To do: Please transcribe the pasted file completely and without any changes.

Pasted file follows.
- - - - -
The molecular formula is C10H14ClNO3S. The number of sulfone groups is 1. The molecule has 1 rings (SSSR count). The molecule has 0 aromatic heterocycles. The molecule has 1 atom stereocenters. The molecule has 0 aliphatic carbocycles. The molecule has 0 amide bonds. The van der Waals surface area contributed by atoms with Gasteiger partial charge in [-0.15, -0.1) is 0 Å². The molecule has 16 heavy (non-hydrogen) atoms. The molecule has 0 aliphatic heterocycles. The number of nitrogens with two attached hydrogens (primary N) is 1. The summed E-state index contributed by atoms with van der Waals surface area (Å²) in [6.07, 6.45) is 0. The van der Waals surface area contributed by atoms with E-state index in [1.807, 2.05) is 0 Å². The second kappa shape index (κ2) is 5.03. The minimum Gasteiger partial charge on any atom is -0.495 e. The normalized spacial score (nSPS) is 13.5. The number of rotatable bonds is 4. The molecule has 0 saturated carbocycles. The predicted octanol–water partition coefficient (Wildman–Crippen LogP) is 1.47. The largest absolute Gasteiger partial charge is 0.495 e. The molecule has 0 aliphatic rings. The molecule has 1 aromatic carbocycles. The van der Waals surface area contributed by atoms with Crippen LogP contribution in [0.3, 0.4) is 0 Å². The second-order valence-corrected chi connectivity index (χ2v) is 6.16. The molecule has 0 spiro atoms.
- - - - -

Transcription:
The molecular formula is C10H14ClNO3S. The number of sulfone groups is 1. The molecule has 1 rings (SSSR count). The molecule has 0 aromatic heterocycles. The molecule has 1 atom stereocenters. The molecule has 0 aliphatic carbocycles. The molecule has 0 amide bonds. The van der Waals surface area contributed by atoms with Gasteiger partial charge in [-0.15, -0.1) is 0 Å². The molecule has 16 heavy (non-hydrogen) atoms. The molecule has 0 aliphatic heterocycles. The number of nitrogens with two attached hydrogens (primary N) is 1. The summed E-state index contributed by atoms with van der Waals surface area (Å²) in [6.07, 6.45) is 0. The van der Waals surface area contributed by atoms with E-state index in [1.807, 2.05) is 0 Å². The second kappa shape index (κ2) is 5.03. The minimum Gasteiger partial charge on any atom is -0.495 e. The normalized spacial score (nSPS) is 13.5. The number of rotatable bonds is 4. The molecule has 0 saturated carbocycles. The predicted octanol–water partition coefficient (Wildman–Crippen LogP) is 1.47. The largest absolute Gasteiger partial charge is 0.495 e. The molecule has 0 aliphatic rings. The molecule has 1 aromatic carbocycles. The van der Waals surface area contributed by atoms with Crippen LogP contribution in [0.3, 0.4) is 0 Å². The second-order valence-corrected chi connectivity index (χ2v) is 6.16. The molecule has 0 spiro atoms.